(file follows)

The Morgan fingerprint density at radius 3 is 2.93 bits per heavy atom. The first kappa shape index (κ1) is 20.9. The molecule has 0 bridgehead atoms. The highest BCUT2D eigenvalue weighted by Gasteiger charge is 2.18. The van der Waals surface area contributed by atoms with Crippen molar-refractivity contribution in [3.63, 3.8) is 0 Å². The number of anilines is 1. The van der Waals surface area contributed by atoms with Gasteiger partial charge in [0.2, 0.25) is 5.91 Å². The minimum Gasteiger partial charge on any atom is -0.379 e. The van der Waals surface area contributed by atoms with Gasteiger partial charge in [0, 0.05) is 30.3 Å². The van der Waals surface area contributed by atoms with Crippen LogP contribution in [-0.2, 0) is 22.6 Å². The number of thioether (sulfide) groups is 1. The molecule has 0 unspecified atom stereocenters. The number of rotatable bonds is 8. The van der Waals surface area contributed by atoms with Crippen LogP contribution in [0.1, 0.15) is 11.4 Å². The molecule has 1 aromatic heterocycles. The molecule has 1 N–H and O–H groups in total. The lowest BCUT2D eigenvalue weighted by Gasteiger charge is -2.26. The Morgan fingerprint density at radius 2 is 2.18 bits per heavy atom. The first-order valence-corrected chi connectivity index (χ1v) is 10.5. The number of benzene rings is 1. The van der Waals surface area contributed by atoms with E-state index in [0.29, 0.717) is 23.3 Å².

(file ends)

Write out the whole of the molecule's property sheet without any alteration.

The Morgan fingerprint density at radius 3 is 2.93 bits per heavy atom. The first kappa shape index (κ1) is 20.9. The molecule has 0 bridgehead atoms. The highest BCUT2D eigenvalue weighted by Gasteiger charge is 2.18. The van der Waals surface area contributed by atoms with Crippen molar-refractivity contribution in [3.63, 3.8) is 0 Å². The number of anilines is 1. The van der Waals surface area contributed by atoms with Gasteiger partial charge in [0.2, 0.25) is 5.91 Å². The minimum Gasteiger partial charge on any atom is -0.379 e. The van der Waals surface area contributed by atoms with Gasteiger partial charge in [0, 0.05) is 30.3 Å². The van der Waals surface area contributed by atoms with Crippen LogP contribution in [-0.2, 0) is 22.6 Å². The number of thioether (sulfide) groups is 1. The molecule has 0 unspecified atom stereocenters. The number of rotatable bonds is 8. The van der Waals surface area contributed by atoms with Crippen LogP contribution in [0.1, 0.15) is 11.4 Å². The molecule has 1 aromatic heterocycles. The molecule has 1 N–H and O–H groups in total. The lowest BCUT2D eigenvalue weighted by Gasteiger charge is -2.26. The Morgan fingerprint density at radius 2 is 2.18 bits per heavy atom. The first-order valence-corrected chi connectivity index (χ1v) is 10.5. The number of benzene rings is 1. The van der Waals surface area contributed by atoms with E-state index in [0.29, 0.717) is 23.3 Å².